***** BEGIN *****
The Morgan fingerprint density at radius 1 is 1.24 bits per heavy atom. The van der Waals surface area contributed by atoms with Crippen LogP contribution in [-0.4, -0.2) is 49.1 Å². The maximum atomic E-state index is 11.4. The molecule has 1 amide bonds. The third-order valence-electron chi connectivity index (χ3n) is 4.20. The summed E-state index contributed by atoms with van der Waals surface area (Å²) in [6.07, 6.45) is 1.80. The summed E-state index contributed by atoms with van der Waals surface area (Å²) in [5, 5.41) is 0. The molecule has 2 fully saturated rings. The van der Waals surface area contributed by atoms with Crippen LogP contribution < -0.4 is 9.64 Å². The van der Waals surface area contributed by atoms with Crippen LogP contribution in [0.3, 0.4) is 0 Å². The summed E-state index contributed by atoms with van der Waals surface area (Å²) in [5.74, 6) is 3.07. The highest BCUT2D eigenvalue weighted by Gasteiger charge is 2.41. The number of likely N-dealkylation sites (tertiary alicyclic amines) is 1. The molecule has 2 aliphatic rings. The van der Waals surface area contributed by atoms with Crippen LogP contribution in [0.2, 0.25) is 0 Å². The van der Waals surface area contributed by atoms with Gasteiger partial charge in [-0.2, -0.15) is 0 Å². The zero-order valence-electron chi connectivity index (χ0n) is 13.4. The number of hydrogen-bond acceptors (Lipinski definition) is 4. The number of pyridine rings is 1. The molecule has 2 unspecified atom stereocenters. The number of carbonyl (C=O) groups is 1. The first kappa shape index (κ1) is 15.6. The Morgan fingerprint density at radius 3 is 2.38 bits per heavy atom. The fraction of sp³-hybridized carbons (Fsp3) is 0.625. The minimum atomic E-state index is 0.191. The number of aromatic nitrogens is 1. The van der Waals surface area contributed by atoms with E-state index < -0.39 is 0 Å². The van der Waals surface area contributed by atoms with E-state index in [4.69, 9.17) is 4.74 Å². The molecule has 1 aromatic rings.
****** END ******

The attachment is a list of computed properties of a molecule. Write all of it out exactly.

The Morgan fingerprint density at radius 1 is 1.24 bits per heavy atom. The van der Waals surface area contributed by atoms with Crippen LogP contribution in [-0.4, -0.2) is 49.1 Å². The maximum atomic E-state index is 11.4. The molecule has 1 amide bonds. The third-order valence-electron chi connectivity index (χ3n) is 4.20. The summed E-state index contributed by atoms with van der Waals surface area (Å²) in [6.07, 6.45) is 1.80. The summed E-state index contributed by atoms with van der Waals surface area (Å²) in [5, 5.41) is 0. The molecule has 2 fully saturated rings. The van der Waals surface area contributed by atoms with Crippen LogP contribution < -0.4 is 9.64 Å². The van der Waals surface area contributed by atoms with Crippen LogP contribution in [0.3, 0.4) is 0 Å². The summed E-state index contributed by atoms with van der Waals surface area (Å²) in [5.74, 6) is 3.07. The highest BCUT2D eigenvalue weighted by Gasteiger charge is 2.41. The number of likely N-dealkylation sites (tertiary alicyclic amines) is 1. The molecule has 2 aliphatic rings. The van der Waals surface area contributed by atoms with Crippen LogP contribution in [0.2, 0.25) is 0 Å². The van der Waals surface area contributed by atoms with Gasteiger partial charge in [-0.2, -0.15) is 0 Å². The zero-order valence-electron chi connectivity index (χ0n) is 13.4. The number of hydrogen-bond acceptors (Lipinski definition) is 4. The number of pyridine rings is 1. The molecule has 2 unspecified atom stereocenters. The number of carbonyl (C=O) groups is 1. The first kappa shape index (κ1) is 15.6. The Morgan fingerprint density at radius 3 is 2.38 bits per heavy atom. The fraction of sp³-hybridized carbons (Fsp3) is 0.625. The minimum atomic E-state index is 0.191. The number of aromatic nitrogens is 1. The van der Waals surface area contributed by atoms with E-state index < -0.39 is 0 Å². The van der Waals surface area contributed by atoms with E-state index in [4.69, 9.17) is 4.74 Å². The molecule has 1 aromatic rings.